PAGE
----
Getting a boost before the holidays: Health departments ask residents to get their shots

Michigan is breaking COVID-19 records in all the worst ways.

And as the airborne disease surges across the lakeshore and the state, health departments are encouraging residents young and old to get their booster shots or their first doses ahead of the holidays.

“We’re in the middle of this really dangerous surge right now. It really is an important time to think about getting that booster or if you haven’t been vaccinated to get that first dose,” says Alison Clark, a communications specialist with the Ottawa County Department of Public Health. “Even getting that first dose would give you some level of protection before you go into the holidays and start gathering with people indoors.”

The vaccines’ full effect begins two weeks after the final dose.

“Particularly with the surge we are experiencing in Michigan, it’s a good thing right now to get that extra layer of protection,” Clark says.

Boosting your protection

Adults who received their second dose of Pfizer or Moderna vaccines six months ago or more or the single-dose Johnson and Johnson vaccine two months or more ago are now eligible to receive a booster shot.

COVID booster shots can be found at pharmacies, doctors’ offices, the health department, and pop-up clinics. Children as young as 5-years-old are also eligible to receive their first doses of the Pfizer vaccine.

Ottawa County hosts walk-in clinics 10 a.m. to 4 p.m. every Monday at its offices, 12251 James Street. MAX bus is offering free rides to vaccine clinics. To schedule a ride, call 616-355-1010.

Other vaccine clinics and testing sites can be found at vaccinatewestmi.com.

Vaccine clinic information by county

For vaccine information in Allegan County, visit cms.allegancounty.org/sites/Office/Health/SitePages/COVID19.aspx

For vaccine information in Muskegon County, visit co.muskegon.mi.us/1611/Coronavirus or maskupmuskegon.org.

For vaccine information in Ottawa County, visit miottawa.org/Health/OCHD/coronavirus.htm

More information about clinics can also be found at vaccinatewestmi.org or vaccines.gov/.

Working with community health workers and partners such as Boys & Girls Club, the Salvation Army and food pantries, helps county health departments make sure vulnerable and underserved populations have access to vaccines, Clark says.

Aside from being vaccinated or getting a booster shot, there are a few things you can do to protect yourself and others.
  • Wear a mask — especially when in public where you might gather with people you don’t know or if you don’t know their vaccination status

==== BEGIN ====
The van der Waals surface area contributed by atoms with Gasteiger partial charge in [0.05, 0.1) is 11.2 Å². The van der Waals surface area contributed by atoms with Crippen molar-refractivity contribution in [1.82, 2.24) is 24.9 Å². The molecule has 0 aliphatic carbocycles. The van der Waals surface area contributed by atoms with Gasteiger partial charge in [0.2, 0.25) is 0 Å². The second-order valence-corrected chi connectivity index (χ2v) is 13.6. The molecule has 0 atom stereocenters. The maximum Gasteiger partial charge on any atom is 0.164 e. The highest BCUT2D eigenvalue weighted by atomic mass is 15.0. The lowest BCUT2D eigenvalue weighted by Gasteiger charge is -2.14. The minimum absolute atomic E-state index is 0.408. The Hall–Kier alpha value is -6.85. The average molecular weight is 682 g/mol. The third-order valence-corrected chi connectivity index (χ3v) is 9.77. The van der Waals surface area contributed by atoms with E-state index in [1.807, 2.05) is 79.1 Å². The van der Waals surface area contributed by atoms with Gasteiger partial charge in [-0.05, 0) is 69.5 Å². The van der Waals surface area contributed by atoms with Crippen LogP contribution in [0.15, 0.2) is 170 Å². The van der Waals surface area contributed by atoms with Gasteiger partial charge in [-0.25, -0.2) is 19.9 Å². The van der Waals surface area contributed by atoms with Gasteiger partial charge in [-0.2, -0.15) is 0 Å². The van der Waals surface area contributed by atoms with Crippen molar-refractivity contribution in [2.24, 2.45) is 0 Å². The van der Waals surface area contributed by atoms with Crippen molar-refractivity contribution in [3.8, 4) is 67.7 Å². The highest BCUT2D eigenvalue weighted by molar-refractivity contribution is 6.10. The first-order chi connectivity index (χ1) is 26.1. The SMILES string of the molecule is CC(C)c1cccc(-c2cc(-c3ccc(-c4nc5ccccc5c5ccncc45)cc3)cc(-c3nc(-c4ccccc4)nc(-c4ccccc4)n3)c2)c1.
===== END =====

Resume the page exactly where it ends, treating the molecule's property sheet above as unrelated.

• Stay home if you’re sick — even the sniffles
  • Wash your hands frequently
  • Test before you gather with a group of people
  • Consider smaller groups instead of big group gatherings
Breaking records

“Right now there is so much COVID circulating in the community, you just need to assume it’s COVID until you get tested,” Clark says.

The state continues to break records for the number of new COVID-19 cases reported and the number of hospitalizations.

The COVID-19 vaccines are not 100% effective at stopping infection. However, they are effective at greatly reducing the risk of severe illness, hospitalization, and death.

Hospitals are at 78% capacity in Ottawa County, Clark says, with 39% of those beds filled with COVID-19 patients. It’s a similar story all along the lakeshore.

Unvaccinated patients make up about 85% of the COVID-19 cases in those beds, both here and nationally, according to county health departments and the Journal of the American Medical Association (JAMA).

“We need community members to work together to bring the level of community transmission down before the educational institutions and businesses are impacted further,” Allegan County Medical Director, Dr. Richard Tooker says. “Without quick and intentional action from the community, people can expect a decrease in the capacity for local hospitals to provide COVID-19 interventions, other emergency services, and routine care for other health concerns. We may see more schools and businesses close due to widespread illness and staff shortages”

It’s not really about just COVID any more, Clark says. If you fall off a ladder or are in a car accident or have a heart attack, “you might not have access to care, because our healthcare system is so strained,” Clark says.

“It is really important for all of us to do what we can right now to help our health care system,” she says.

And that means wearing a mask and being vaccinated against COVID-19.